1. An initial estimate of the probability of a pixel being an edge can be derived from the edge point magnitude P1(ai:edge) = g(ai)/gmax

2. The compatability coefficients between two pixels can be derived from the edge directions:

r(ai:edge,aj:edge) = | 1 - |(q(ai) - q(aj)|/p |

which is a factor which varies between 0 and 1 depending on how closely the edge directions agree. In contrast to this, the other compatibility factors ( r(ai:notedge,aj:edge), r(ai:edge,aj:notedge), r(ai:notedge,aj:notedge) ) convey no information, and should be set to a neutral value say 0.5. Thus adjacent pixels are only considered edge points if their edge directions agree. A more complex scheme would be required to express the fact edge directions must be along a contour direction.

3. Pixels only influence their neighbours, so:

Cij =

1 if ai next to aj


0 otherwise

The behaviour of this scheme can be described by considering the particular case of the isolated edge shown in diagram 6.3. The fact that there are adjacent edge directions that agree is compensated by the fact that the probabilities of the adjacent points being edges is low. Hence, the probability of the isolated pixel being an edge is reduced. Note, importantly, that the probability of the adjacent pixels with compatible directions will be increased. For a pixel with neighbouring strong edges, the position is reversed. Two adjacent pixels have high edge probabilities, and have edge directions that agree. Thus the probability of the centre pixel being an edge is increased. There is also a decrease in the probability of the two adjacent pixels.

In summary, the algorithm strengthens existing probabilities where pixels belong to a contour, and weakens them where they do not. Thus, the pixels from the end of a contour can grow, and providing they join up with other contours soon enough, will eventually form edges. Isolated edge points weaken as their influence is spread by the iterations, and will eventually collapse without support.


Authors have commonly observed one property of relaxation schemes, that after an initial improvement in a small number of iterations, the scheme collapses and produces an answer that is obviously eroneous. In the limit, there will be a trivial solution in which the probability of any particular label moves to zero or 1. Controlling this effect is yet another problem, whose solution is heuristic in nature, facing the programmer. In order to determine when the iteration has converged. Several consistency measures have been suggested, but the simplest is that:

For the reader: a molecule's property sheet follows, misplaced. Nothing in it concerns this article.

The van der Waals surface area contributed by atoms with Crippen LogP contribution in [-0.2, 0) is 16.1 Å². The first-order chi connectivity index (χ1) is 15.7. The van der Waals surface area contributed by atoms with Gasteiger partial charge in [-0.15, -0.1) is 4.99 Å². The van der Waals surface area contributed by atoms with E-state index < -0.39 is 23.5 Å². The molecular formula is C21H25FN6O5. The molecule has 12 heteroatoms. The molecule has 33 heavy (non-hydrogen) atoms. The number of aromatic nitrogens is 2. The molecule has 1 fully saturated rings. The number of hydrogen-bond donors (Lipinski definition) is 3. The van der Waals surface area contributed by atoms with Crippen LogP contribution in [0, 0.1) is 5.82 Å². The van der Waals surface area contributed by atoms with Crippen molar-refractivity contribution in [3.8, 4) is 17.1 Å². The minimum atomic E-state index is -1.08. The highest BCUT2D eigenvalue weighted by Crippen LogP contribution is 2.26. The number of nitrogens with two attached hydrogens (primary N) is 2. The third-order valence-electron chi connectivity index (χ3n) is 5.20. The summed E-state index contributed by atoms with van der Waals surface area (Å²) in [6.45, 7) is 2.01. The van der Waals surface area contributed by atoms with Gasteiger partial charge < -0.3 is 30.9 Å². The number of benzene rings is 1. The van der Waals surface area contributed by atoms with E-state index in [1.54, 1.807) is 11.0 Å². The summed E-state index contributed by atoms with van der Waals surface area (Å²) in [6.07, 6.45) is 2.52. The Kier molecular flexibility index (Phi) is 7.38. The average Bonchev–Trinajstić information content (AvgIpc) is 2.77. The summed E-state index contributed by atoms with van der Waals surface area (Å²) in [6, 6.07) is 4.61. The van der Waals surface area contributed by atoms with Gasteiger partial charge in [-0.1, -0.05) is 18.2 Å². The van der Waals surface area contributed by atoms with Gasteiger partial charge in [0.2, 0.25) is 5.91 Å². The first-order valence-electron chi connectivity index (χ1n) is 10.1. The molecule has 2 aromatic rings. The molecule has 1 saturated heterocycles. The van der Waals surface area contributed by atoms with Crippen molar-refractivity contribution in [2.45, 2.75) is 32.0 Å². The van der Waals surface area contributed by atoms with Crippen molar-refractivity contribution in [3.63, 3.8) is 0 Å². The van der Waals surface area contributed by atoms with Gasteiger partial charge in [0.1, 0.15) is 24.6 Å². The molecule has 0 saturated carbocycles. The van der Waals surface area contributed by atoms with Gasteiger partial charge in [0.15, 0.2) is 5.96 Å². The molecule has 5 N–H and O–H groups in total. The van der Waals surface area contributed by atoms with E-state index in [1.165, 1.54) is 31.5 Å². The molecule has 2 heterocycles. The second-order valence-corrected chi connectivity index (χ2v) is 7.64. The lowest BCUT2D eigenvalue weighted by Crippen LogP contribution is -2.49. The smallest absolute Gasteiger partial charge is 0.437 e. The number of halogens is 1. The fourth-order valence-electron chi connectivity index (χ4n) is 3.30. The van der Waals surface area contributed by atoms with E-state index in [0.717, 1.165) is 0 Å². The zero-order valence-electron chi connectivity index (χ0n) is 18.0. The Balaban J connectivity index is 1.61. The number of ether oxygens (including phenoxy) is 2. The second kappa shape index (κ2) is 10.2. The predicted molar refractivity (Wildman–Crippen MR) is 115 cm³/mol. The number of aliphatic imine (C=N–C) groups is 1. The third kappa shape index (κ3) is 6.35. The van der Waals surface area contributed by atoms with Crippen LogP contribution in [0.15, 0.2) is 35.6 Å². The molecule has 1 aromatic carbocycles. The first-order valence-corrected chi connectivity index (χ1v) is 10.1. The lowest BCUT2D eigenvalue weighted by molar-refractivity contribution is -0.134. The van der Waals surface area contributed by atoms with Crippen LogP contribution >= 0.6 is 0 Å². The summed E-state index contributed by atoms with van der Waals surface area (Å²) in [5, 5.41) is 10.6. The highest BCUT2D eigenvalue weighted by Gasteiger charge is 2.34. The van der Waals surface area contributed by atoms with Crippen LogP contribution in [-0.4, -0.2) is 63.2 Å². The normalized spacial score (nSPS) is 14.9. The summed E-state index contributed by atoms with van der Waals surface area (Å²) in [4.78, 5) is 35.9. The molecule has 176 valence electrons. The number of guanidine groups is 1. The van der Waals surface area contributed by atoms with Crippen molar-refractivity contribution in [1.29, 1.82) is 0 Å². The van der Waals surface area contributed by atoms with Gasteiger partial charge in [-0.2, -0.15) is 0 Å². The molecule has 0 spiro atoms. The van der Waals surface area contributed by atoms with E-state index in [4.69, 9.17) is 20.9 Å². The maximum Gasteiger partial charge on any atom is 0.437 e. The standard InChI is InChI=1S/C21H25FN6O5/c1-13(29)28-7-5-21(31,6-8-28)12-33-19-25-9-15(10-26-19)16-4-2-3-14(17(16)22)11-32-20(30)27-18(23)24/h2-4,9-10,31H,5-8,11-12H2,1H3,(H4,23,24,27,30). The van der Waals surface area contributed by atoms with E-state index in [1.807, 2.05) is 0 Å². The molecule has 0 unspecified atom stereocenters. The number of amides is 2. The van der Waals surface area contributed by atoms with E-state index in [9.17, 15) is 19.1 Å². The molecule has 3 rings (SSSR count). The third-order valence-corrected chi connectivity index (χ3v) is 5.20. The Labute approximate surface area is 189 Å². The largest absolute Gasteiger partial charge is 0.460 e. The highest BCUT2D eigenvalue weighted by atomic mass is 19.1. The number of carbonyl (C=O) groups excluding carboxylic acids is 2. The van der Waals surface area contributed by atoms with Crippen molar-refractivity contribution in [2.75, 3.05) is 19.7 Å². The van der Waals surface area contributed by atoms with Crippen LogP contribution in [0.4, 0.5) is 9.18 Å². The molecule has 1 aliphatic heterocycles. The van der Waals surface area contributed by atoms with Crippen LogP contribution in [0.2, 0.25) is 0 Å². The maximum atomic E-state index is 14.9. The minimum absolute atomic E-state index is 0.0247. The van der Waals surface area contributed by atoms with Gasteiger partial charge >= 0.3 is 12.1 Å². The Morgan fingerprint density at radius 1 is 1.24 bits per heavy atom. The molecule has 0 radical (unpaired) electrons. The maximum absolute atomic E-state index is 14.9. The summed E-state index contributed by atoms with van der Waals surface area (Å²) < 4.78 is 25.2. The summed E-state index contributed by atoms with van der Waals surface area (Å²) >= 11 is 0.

" i,j Ps(ai:lj) = Qs(ai:lj)

It has not been possible to prove the convergence properties of equation 1, though, necessary (not sufficient) conditions have been found. In many practical cases convergence has been found to be slow. An heuristic approach to remedy this is to raise the right hand side to a power, w, which accelerates convergence by a linear factor w.

Another way of viewing convergence is to separate the right hand side of equation (1) into two components as follows:

Ps+1(ai:ll) = Ps(ai:ll) + aril





ril = Ps(ai:ll) ( Qs(ai:ll) / {


Ps(ai:lk) Qs(ai:lk) } ) - Ps(ai:ll)

(Eqn 2)




Thus, when a=1, equation (2) becomes equivalent to equation (1). The process can now be regarded as an error correction, and convergence occurs when the error term r falls to zero. The constant a can now be chosen to optimise the speed of conversion. It can be regarded as a step size factor in the iterations.

Compatibility coefficients

Unfortunately, the formal mathematical treatment of the relaxation problem tells us very little about the important practical question of choosing the compatibility coeffiecients, r([ai:lj], [ak:ll]), or the blending coefficients Cij. However, it has enabled work to be done in identifying inherent bias in particular cases of relaxation algorithms. The choice of these constants, along with the step size, a, will have a profound influence upon the result to which the process converges, and success in applying relaxation techniques frequently depends on careful adjustment of these constants.

Simulated Annealing

A closely allied technique is simulated annealing, sometimes called stochastic relaxation. Here, the object is to introduce a random element into the iteration scheme, to prevent the result from becomming 'stuck' in a secondary maxima and never convergint to the true optimum. In essence, a random factor is added to equation 1 whose value is made to depend on a 'temperature'. As the temperature is increased, so larger disturbances are put into the system, when it is reduced, the convergence process takes place, and a result is sought.


Relaxation is an old technique, predating computer vision work, and has been used as the basis of iterative solutions of systems of equations, solving layout problems, breaking codes and many other applications. In computer vision it has been applied to:

Region based Segmentation

Edge point detection

Curved boundary extraction

Matching stereo pairs

Handwriting interpretation